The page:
Has your marriage been touched by sexual immorality? No matter what sexual sin your spouse has committed, when you learned of it your life was changed. Your world tilted off of its axis and you realized nothing would ever be the same again. This is true, nothing will be the same. But it can be better. Sexual sin does not have to ruin your life or your marriage. It does not define who you are. This book offers the help and healing our Lord offers in understanding and overcoming the pain of a spouse's sexual sin. You will find the God who heals.
About the Book
This is an interview that was done for the Biblical Counseling Coalition for my book, Living Beyond the Heart of Betrayal: Biblically Addressing Your Spouses Sexual Sin.
As part of our BCC vision, we want to help you to get to know gifted Christian authors and their books. This week we’re highlighting Julie Ganschow as she talks about her new book, Living Beyond the Heart of Betrayal: Biblically Addressing the Pain of Sexual Sin.
BCC: “Share with our readers your thinking behind writing this book to both men and women.”
JG: “In years past, it was very unusual to have a woman be involved in sexual sin or at least be up front about being involved in sexual sin. The availability of pornography on the Internet has opened up a whole new world of filth for women, and immorality is an equal opportunity purveyor.”
BCC: “There are many fine books written about sexual sin from a biblical perspective—what are some of the unique aspects of your work?”
JG: “This book is written to the man or woman who wants to preserve their marriage, who is determined that they are willing to forgive their spouse as Christ has forgiven them. It is aimed at hope; it is aimed at healing; it is aimed at helping the couple to reclaim their marriage.”
BCC: “You spend time explaining the character and actions of the adulterous man or woman in your book. What is your reasoning for this? Could it be considered harmful for the spouse who has been sinned against in this way?”
JG: “We live in a day and age where people do not understand boundaries. A wedding ring used to mean something. When a man or a woman saw a wedding ring on someone’s finger it used to mean, ‘Stay away.’ Now, a wedding ring has become a sign of conquest. I think it’s important that we are aware that some women and men have become sexual predators.”
BCC: “You focus on the importance of understanding the role of the heart when it comes to sexual sin. Share with our readers how vital this heart-focus is.”
JG: “The heart is where sexual sin begins. I often tell my counselees that the actual adultery was the caboose on the train. Before a person takes that step there are things that take place at the heart level—sinful thoughts, sinful desires, and longings. Scheming and plotting have to occur before a person can click on that XXX porn site, meet up with someone at a bar, or even flirt with them at work. The role of the heart and understanding the role of the heart is critical to the person who as sinned against so that they can see that adultery or sexual sin is just the symptom of the problem, not the real problem.”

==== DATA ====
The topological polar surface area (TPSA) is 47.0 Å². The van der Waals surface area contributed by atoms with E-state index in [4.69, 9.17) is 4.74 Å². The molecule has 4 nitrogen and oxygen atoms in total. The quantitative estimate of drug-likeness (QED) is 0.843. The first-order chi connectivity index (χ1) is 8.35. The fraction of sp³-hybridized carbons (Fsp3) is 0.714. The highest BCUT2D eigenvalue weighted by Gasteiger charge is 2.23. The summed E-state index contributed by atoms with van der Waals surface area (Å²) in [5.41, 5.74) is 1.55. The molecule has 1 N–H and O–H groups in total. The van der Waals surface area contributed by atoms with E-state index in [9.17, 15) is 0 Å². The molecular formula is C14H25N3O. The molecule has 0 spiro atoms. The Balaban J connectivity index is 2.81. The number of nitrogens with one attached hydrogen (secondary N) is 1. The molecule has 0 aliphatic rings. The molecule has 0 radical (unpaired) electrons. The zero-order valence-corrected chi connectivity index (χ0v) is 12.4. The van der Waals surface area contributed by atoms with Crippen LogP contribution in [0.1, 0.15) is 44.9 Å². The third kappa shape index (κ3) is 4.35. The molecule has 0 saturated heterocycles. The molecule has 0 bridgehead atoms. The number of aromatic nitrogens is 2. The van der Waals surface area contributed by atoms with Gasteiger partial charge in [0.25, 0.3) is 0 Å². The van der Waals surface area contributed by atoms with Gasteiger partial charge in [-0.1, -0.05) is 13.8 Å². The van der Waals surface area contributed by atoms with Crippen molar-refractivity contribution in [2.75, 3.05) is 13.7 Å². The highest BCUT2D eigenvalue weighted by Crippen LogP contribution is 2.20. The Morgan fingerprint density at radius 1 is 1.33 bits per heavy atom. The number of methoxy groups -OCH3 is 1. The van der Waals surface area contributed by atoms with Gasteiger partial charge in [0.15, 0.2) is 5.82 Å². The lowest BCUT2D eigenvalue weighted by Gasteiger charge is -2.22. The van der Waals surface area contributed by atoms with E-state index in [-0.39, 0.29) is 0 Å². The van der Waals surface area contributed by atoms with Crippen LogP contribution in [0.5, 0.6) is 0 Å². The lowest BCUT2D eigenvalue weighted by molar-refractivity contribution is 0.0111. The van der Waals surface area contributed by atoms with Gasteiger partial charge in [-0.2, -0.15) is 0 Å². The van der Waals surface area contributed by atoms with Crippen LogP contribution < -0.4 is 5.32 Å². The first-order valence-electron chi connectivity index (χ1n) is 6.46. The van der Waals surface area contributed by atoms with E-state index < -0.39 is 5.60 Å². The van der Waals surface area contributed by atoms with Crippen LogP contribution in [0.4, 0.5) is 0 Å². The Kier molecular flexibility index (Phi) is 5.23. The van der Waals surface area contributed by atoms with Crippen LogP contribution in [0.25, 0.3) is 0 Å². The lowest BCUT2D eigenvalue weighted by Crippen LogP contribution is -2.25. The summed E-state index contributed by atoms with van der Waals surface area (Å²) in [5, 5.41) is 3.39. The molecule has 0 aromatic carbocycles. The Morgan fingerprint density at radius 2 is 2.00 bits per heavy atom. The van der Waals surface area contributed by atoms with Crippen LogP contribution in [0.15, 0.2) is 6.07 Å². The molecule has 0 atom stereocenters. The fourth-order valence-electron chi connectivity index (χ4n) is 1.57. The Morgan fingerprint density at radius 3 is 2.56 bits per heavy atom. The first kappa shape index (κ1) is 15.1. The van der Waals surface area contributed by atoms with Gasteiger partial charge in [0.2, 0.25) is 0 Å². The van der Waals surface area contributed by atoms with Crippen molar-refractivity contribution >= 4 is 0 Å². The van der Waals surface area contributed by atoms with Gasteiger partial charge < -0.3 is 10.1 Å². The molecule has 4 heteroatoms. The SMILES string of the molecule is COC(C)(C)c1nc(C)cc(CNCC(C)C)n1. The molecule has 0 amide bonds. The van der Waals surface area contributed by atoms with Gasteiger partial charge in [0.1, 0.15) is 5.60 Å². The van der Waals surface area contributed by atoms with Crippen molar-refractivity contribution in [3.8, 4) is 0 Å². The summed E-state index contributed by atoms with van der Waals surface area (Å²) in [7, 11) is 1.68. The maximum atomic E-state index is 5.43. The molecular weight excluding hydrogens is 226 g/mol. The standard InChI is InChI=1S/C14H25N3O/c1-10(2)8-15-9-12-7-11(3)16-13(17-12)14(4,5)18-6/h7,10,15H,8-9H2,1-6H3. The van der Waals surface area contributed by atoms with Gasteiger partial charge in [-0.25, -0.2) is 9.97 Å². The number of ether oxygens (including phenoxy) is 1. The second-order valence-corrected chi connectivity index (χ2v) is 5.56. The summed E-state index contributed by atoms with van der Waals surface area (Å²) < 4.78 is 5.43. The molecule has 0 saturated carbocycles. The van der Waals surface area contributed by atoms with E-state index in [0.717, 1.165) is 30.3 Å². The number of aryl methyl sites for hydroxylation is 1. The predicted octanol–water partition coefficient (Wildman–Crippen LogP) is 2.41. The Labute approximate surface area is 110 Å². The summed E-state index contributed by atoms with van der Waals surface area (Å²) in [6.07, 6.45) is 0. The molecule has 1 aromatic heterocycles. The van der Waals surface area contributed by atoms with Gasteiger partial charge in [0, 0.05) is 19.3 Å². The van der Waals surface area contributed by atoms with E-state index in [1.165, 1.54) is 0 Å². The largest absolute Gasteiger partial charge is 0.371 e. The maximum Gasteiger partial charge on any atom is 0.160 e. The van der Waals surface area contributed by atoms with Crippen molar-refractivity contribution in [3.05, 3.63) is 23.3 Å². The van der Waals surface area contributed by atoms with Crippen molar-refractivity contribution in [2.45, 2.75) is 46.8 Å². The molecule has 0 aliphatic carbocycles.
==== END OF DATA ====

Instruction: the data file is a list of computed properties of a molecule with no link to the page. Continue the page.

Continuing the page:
BCC: “You illustrate one church’s involvement through the story of Randy and Sandra. How important is it for the church leadership to be involved with a couple whose marriage is struggling due to sexual sin?”
JG: “I think that it is critical that the church be involved. The pastor and the elders need to be aware and need to be taking an aggressive leadership role with the one who has been unfaithful, to urge that person to repentance. They also need to be caring for the wounded party. They need to be wrapping their arms around that one as a church, and demonstrating the care and compassion of Christ.”
BCC: “How important is the Matthew 18 process in situations such as these?”
JG: “In all of the things that we do in counseling, or even in a discipleship role, we are always doing Matthew 18. Matthew 18 is urging another to repent. It is the process of restoration. There needs to be that one-to-one confrontation between a person and the sinner, ideally the person who has been sinned against or the person who has uncovered the sexual immorality. After repeated urgings, if there is no fruit of repentance that person needs to enlist a couple of trusted and close friends of the sexual sinner to urge that person to repentance. After that the pastoral leadership needs to be involved, and then the body of the church needs to be involved—always urging repentance, confession and restoration of the relationship. It is the system God has set in place.”
BCC: “In one chapter you explain how a couple moves forward in their marriage, in spite of past infidelity. How common is this in your counseling experience?”
JG: “I wish I could say that every single circumstance of infidelity has resulted in reconciliation and reunification. Everything hinges on if that sexual sinner is willing to repent and forsake their sin, and if the person who has been sinned against is willing to demonstrate Christ like forgiveness. When the sinner repents, and the one who is sinned against forgives, there is every single hope in Christ that the marriage can be restored!”